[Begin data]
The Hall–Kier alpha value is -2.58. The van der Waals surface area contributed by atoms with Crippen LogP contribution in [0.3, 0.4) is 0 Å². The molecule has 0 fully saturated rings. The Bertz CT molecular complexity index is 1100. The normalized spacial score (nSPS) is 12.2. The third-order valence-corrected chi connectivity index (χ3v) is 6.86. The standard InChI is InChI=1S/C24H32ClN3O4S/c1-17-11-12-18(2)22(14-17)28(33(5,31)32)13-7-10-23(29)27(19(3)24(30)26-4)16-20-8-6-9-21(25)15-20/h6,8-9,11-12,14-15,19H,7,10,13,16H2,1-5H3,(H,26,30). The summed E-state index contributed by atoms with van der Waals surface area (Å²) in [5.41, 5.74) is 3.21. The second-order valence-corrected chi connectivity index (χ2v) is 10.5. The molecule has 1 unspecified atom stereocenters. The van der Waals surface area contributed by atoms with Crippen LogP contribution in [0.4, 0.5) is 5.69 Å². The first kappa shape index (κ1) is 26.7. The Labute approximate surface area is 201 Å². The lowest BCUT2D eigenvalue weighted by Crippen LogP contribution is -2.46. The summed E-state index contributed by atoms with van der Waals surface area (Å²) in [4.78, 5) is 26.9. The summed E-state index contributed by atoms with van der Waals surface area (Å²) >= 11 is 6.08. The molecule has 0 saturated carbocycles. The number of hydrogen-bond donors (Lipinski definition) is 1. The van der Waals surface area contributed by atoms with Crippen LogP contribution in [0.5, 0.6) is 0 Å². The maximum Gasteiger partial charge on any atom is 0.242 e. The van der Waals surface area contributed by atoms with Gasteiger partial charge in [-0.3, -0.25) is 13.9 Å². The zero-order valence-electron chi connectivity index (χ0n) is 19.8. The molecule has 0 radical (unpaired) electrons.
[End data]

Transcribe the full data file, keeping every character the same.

The Hall–Kier alpha value is -2.58. The van der Waals surface area contributed by atoms with Crippen LogP contribution in [0.3, 0.4) is 0 Å². The molecule has 0 fully saturated rings. The Bertz CT molecular complexity index is 1100. The normalized spacial score (nSPS) is 12.2. The third-order valence-corrected chi connectivity index (χ3v) is 6.86. The standard InChI is InChI=1S/C24H32ClN3O4S/c1-17-11-12-18(2)22(14-17)28(33(5,31)32)13-7-10-23(29)27(19(3)24(30)26-4)16-20-8-6-9-21(25)15-20/h6,8-9,11-12,14-15,19H,7,10,13,16H2,1-5H3,(H,26,30). The summed E-state index contributed by atoms with van der Waals surface area (Å²) in [5.41, 5.74) is 3.21. The second-order valence-corrected chi connectivity index (χ2v) is 10.5. The molecule has 1 unspecified atom stereocenters. The van der Waals surface area contributed by atoms with Crippen LogP contribution in [0.4, 0.5) is 5.69 Å². The first kappa shape index (κ1) is 26.7. The Labute approximate surface area is 201 Å². The lowest BCUT2D eigenvalue weighted by Crippen LogP contribution is -2.46. The summed E-state index contributed by atoms with van der Waals surface area (Å²) in [4.78, 5) is 26.9. The summed E-state index contributed by atoms with van der Waals surface area (Å²) >= 11 is 6.08. The molecule has 0 saturated carbocycles. The number of hydrogen-bond donors (Lipinski definition) is 1. The van der Waals surface area contributed by atoms with Crippen LogP contribution in [0.5, 0.6) is 0 Å². The maximum Gasteiger partial charge on any atom is 0.242 e. The van der Waals surface area contributed by atoms with Gasteiger partial charge in [-0.3, -0.25) is 13.9 Å². The zero-order valence-electron chi connectivity index (χ0n) is 19.8. The molecule has 0 radical (unpaired) electrons.